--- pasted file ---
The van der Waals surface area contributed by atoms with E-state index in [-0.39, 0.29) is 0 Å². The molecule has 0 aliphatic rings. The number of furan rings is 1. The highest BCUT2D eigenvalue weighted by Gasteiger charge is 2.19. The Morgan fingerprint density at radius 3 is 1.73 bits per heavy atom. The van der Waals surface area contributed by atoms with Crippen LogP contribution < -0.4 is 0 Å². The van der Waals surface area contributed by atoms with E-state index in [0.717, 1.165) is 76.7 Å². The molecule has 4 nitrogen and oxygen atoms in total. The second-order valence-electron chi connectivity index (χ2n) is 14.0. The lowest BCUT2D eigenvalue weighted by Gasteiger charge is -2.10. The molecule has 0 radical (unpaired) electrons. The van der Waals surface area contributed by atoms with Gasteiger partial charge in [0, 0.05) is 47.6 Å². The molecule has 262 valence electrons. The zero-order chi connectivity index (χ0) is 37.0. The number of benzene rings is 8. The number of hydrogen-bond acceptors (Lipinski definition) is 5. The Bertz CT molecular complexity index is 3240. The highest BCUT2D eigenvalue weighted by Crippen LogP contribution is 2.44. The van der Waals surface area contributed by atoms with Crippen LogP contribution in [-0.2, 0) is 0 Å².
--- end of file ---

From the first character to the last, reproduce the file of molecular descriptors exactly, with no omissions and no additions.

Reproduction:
The van der Waals surface area contributed by atoms with E-state index in [-0.39, 0.29) is 0 Å². The molecule has 0 aliphatic rings. The number of furan rings is 1. The highest BCUT2D eigenvalue weighted by Gasteiger charge is 2.19. The Morgan fingerprint density at radius 3 is 1.73 bits per heavy atom. The van der Waals surface area contributed by atoms with Crippen LogP contribution < -0.4 is 0 Å². The van der Waals surface area contributed by atoms with E-state index in [0.717, 1.165) is 76.7 Å². The molecule has 4 nitrogen and oxygen atoms in total. The second-order valence-electron chi connectivity index (χ2n) is 14.0. The lowest BCUT2D eigenvalue weighted by Gasteiger charge is -2.10. The molecule has 0 radical (unpaired) electrons. The van der Waals surface area contributed by atoms with Gasteiger partial charge in [0, 0.05) is 47.6 Å². The molecule has 262 valence electrons. The zero-order chi connectivity index (χ0) is 37.0. The number of benzene rings is 8. The number of hydrogen-bond acceptors (Lipinski definition) is 5. The Bertz CT molecular complexity index is 3240. The highest BCUT2D eigenvalue weighted by Crippen LogP contribution is 2.44. The van der Waals surface area contributed by atoms with Crippen LogP contribution in [-0.2, 0) is 0 Å².